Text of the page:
Primitive Man


by R.S. Frost

Formed in 2012, Colorado’s slow-build powerhouse PRIMITIVE MAN has not stopped to take a breath - not for a second. Boasting almost two dozen releases across six years including eight splits, two demos, an EP, a handful of singles and two full-length albums, the trio will be pulverising Australian audiences in April thanks to, in large, the efforts of IMPURE SOUNDS. I made contact with vocalist and guitarist Ethan McCarthy to gain some insight into the drive behind Primitive Man and their upcoming Australian debut.

On the last day of January 2013, ‘Scorn’ was released, quickly followed by the ‘P//M’ demo release… an output of 18 songs in just over a month. What is the process of putting material together for you guys?

- Usually, I’ll come up with an idea or riff and then we will jam on it, see how it feels, and then everyone kind of throws their two cents in there. Sometimes we will come down and just smoke weed and start working on ideas on the spot, but most of our songs start with an initial idea I came up with and then we go from there. We recorded ‘Scorn’ in 2012. That demo you’re talking about was early noise material I had recorded that ended up being on the ‘P//M’ noise 2 x LP.

I’ve been playing music since I was eight years old and it’s really been my saving grace and what probably kept me out of prison/dead/living a life of crime or anything like that. Music has taken us all over the world and has opened doors to things that would be unavailable to people in our income bracket. The band was formed out of the ashes of my grindcore bands breaking up and Jon and I wanting to play something “heavier than every band we have ever been in.”  We came up with the idea while on a grindcore tour together and stuck with it. It’s a way to channel my pain and frustration somewhere.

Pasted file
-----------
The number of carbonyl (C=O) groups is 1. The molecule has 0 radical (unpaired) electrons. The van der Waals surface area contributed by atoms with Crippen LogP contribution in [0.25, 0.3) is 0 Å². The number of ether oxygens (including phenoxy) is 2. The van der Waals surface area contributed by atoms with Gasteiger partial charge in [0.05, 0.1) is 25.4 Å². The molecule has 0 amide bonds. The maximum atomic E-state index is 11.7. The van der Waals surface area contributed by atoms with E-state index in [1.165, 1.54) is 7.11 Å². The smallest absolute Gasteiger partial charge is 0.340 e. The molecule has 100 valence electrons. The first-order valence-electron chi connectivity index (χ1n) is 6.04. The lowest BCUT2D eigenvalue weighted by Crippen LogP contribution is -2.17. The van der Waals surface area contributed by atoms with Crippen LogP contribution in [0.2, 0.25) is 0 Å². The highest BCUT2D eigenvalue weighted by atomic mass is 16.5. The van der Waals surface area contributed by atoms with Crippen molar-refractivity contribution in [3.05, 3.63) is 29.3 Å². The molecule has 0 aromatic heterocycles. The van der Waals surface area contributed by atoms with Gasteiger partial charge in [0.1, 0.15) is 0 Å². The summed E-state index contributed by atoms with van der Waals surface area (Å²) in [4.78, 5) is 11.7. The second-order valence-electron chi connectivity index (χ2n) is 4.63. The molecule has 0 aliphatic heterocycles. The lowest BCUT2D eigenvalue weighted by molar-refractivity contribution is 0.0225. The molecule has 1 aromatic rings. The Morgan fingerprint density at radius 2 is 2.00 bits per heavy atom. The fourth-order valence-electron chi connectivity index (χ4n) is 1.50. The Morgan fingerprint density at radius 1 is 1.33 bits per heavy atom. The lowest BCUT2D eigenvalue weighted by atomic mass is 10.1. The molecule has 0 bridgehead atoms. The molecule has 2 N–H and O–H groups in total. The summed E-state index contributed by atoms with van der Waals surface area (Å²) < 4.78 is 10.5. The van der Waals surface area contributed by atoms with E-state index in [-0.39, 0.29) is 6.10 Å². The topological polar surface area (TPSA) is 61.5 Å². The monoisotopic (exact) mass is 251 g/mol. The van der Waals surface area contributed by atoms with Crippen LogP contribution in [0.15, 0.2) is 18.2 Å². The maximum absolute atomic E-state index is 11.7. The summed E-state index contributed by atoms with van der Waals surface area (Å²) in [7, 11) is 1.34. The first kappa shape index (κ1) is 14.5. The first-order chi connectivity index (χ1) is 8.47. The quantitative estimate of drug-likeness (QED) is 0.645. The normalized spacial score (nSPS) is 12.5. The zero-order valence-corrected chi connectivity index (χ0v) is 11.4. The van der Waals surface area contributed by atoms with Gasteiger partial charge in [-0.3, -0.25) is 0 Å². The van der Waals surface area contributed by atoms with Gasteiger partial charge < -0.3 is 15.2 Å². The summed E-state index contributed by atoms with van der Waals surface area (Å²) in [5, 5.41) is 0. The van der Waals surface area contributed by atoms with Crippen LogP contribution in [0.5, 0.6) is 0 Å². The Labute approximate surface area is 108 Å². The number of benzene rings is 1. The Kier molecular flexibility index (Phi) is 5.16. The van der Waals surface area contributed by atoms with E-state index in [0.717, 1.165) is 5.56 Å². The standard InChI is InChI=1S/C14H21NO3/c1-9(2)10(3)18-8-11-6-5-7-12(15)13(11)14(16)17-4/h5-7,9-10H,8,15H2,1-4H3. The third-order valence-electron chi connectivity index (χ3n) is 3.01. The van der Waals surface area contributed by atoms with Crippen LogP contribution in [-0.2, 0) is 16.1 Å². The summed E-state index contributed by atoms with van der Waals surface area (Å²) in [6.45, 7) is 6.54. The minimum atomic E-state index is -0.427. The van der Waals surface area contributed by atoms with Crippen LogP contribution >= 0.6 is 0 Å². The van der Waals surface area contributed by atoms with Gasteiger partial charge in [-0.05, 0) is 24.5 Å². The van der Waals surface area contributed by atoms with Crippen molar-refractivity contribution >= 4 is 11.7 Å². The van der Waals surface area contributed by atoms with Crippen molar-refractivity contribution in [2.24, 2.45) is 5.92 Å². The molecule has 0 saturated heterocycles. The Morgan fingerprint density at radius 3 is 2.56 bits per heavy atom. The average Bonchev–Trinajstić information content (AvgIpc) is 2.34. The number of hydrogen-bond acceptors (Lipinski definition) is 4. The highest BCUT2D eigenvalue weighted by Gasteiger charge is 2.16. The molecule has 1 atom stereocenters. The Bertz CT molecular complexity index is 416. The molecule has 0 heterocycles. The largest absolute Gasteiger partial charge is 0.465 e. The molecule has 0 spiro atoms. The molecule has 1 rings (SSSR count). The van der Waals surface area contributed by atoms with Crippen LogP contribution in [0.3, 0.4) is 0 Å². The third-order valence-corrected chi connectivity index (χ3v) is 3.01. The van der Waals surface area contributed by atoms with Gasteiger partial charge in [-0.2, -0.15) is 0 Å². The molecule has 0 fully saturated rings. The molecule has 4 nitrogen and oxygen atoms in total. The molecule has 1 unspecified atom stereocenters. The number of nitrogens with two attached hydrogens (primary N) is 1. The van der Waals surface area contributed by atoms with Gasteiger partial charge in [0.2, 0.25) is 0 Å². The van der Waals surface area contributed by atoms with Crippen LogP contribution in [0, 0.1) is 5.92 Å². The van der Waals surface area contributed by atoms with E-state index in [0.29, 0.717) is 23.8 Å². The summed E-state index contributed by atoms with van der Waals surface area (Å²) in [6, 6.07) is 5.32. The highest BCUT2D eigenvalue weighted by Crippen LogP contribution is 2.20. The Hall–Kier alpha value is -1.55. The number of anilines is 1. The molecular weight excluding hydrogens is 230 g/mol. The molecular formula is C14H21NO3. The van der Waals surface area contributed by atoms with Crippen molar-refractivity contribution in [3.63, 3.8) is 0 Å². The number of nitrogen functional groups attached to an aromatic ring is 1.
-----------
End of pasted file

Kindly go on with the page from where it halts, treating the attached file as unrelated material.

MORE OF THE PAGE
Over the next two years, the band would let-loose a barrage of splits with the likes of HESSIAN, XAPHAN, HEXIS and FISTER until the 2015 EP release ‘Home Is Where The Hatred Is’.

Not unlike yourselves, these bands all have a large number of split releases under their belts. What is it about this format that appeals to you and what do you think it has to offer?

- It’s a fun way to showcase two bands on the same release and have something for tour.  

I’m guessing you were able to amp up the touring after this release with some label backing behind you?

- We’ve been touring constantly since we started. Before RELAPSE even put us out. Relapse has zero to do with our booking, tour schedule or financing in regards to touring.

It was a just over 12 months until we would hear from Primitive Man again. A further two split releases, this time with NORTHLESS and SEA BASTARD, another demo, and then the seemingly cumulative effort for the band to date, 2017’s full-length ‘Caustic’.

‘Caustic’ saw a massive amount of attention coming your way. Did you anticipate this level of exposure?

- It wasn’t expected and I can tell you that it was sure as hell a lot better of an experience than when we put out ‘Home Is Where The Hatred Is’.

Not the best response to that release then?

- Mostly no one other than die-hard fans seemed to give a shit about that record and only wanted copies of ‘Scorn’. It’s sold out now, but even then I rarely hear things about it. ‘Caustic’ and ‘Scorn’ have all but completely eclipsed its existence in terms of fan song requests and mentions. It was a dark period for the band, and I think the music reflects the creative struggle we were experiencing within the band at the time. It’s kind of a weird album when put up against the rest of our catalogue. It would have ended up being the final Primitive Man release if we hadn’t found a permanent drummer with Joe.